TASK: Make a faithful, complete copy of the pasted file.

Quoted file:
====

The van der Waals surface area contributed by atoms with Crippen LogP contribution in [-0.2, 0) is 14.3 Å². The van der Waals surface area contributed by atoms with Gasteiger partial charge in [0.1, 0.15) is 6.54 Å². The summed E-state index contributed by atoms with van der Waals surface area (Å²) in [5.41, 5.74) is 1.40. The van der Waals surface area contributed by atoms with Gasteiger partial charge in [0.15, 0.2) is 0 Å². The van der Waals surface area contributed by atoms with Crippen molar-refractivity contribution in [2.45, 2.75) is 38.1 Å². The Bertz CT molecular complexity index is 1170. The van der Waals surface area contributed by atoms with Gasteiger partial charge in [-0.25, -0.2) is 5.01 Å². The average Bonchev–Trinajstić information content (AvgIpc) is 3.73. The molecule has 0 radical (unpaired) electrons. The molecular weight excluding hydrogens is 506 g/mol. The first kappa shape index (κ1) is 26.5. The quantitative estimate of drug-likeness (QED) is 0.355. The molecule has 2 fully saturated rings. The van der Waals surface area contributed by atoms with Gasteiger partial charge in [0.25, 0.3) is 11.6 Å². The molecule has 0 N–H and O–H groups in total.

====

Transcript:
The van der Waals surface area contributed by atoms with Crippen LogP contribution in [-0.2, 0) is 14.3 Å². The van der Waals surface area contributed by atoms with Gasteiger partial charge in [0.1, 0.15) is 6.54 Å². The summed E-state index contributed by atoms with van der Waals surface area (Å²) in [5.41, 5.74) is 1.40. The van der Waals surface area contributed by atoms with Gasteiger partial charge in [0.15, 0.2) is 0 Å². The van der Waals surface area contributed by atoms with Crippen molar-refractivity contribution in [2.45, 2.75) is 38.1 Å². The Bertz CT molecular complexity index is 1170. The van der Waals surface area contributed by atoms with Gasteiger partial charge in [-0.25, -0.2) is 5.01 Å². The average Bonchev–Trinajstić information content (AvgIpc) is 3.73. The molecule has 0 radical (unpaired) electrons. The molecular weight excluding hydrogens is 506 g/mol. The first kappa shape index (κ1) is 26.5. The quantitative estimate of drug-likeness (QED) is 0.355. The molecule has 2 fully saturated rings. The van der Waals surface area contributed by atoms with Gasteiger partial charge in [0.25, 0.3) is 11.6 Å². The molecule has 0 N–H and O–H groups in total.